In relation to music, Rap and hip hop videos are very much in a unique category of creativity that deliberately seek to agitate and rile audiences with super ostentatious displays of gold, jewelry and limosines (plus girls who are also a living form of male wealth that can be flaunted to an insulting degree).  The sexual content, although equally obvious, is usually what gets attention, which would also suggest displaying money and wealth in public is more taboo than sexuality in fact, most of us are happier seeing women underdressed than men overdressed and laden with gold and finery ....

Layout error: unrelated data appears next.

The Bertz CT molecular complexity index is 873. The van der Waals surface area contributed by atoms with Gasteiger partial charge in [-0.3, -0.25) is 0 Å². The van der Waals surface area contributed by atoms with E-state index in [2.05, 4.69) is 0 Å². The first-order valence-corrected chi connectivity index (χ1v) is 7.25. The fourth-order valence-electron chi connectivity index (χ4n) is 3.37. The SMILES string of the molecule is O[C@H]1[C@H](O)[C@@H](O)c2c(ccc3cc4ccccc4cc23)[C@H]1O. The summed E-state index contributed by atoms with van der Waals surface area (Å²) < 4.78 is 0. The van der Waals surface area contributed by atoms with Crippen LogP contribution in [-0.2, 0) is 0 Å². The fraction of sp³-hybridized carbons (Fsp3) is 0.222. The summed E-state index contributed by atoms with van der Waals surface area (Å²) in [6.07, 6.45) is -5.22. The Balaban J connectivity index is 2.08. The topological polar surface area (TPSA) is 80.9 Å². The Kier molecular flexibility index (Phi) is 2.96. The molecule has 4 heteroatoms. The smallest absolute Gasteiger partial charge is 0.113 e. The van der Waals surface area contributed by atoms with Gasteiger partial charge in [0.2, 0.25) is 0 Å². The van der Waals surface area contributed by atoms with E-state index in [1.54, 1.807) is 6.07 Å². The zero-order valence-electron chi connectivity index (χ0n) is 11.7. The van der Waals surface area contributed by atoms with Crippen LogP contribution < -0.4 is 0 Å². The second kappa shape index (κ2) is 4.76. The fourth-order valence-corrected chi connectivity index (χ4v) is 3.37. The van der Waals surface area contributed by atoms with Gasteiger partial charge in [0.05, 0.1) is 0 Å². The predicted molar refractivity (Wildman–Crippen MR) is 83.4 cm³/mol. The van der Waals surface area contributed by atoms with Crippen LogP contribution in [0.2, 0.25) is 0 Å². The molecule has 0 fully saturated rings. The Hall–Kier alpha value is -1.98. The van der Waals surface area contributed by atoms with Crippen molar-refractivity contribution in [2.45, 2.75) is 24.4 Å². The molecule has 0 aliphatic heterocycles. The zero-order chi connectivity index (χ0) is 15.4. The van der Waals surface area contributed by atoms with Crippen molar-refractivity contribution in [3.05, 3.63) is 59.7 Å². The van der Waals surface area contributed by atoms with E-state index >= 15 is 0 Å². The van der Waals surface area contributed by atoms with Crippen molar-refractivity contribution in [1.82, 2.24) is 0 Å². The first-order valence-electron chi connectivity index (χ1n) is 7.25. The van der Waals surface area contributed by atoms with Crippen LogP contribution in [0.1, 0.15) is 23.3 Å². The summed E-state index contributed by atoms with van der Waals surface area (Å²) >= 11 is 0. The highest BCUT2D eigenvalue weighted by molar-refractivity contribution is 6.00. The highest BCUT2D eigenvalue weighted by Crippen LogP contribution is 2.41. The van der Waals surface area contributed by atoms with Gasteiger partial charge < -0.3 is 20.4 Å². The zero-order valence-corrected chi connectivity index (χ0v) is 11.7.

How we dress is but one way of seeing how we encode discourse on wealth, for the professional male suit, consisting of a a bland jacket with matching trousers, a white shirt (most of the time)  and the tiny oasis of flamboyance that is the tie or cravat, is just one pretty banal way in which clothing and uniform seek to impose a cooperative and professional mindset, undisturbed by individual differences in style and wealth that can separate individuals and turn a cooperative group into a fissile and self-destructive unit of Envy.  Of course, suits vary in price and quality, but nevertheless, in insisting on a common professional uniform in business, nausea and envy are reduced, a logic that can also be seen in those countries where school uniforms are a norm (such as the UK) where school pupils are obliged to wear uniforms to reduce the chances of some children feeling different, subordinate on the basis of clothing, or envious of others who do themselves command greater envy from others.  The slightest glimpse at a school uniform will reveal how similar it is in both design and mission plan to business suits.  The agenda is clear -  differences are fissile, and wealth is a marker of difference that can cause Envy, and Envy which has become the powerful dynamo of creative evolution in capitalist states, is a singularly corrosive force in less developed states, where the level of ambition has to be dampened because options and opportunities are simply non-existant.  It is in conditions of scarcity and absence of opportunity that most of today's religions have originated and even in under developed countries, men (who occupy the public spaces) wear clothing that is remarkable similar to that of others in their group, what can easily be called a uniform.    Only monarchs with devine sanction, stand above the uniformed classes and have the entitlement to dress beyond the reach of those bound by the ditates of common shame and decency.  A monarch has the right to be rich and to flaunt that wealth with an impunity granted to no one.  That Envy is a source of our discomfort over human flesh (that is naked or revealed flesh) may also explain why some Islamic women prefer the institution of burkha, hijab or wearing a chador, given that women are also competing with one another in informal beauty stakes.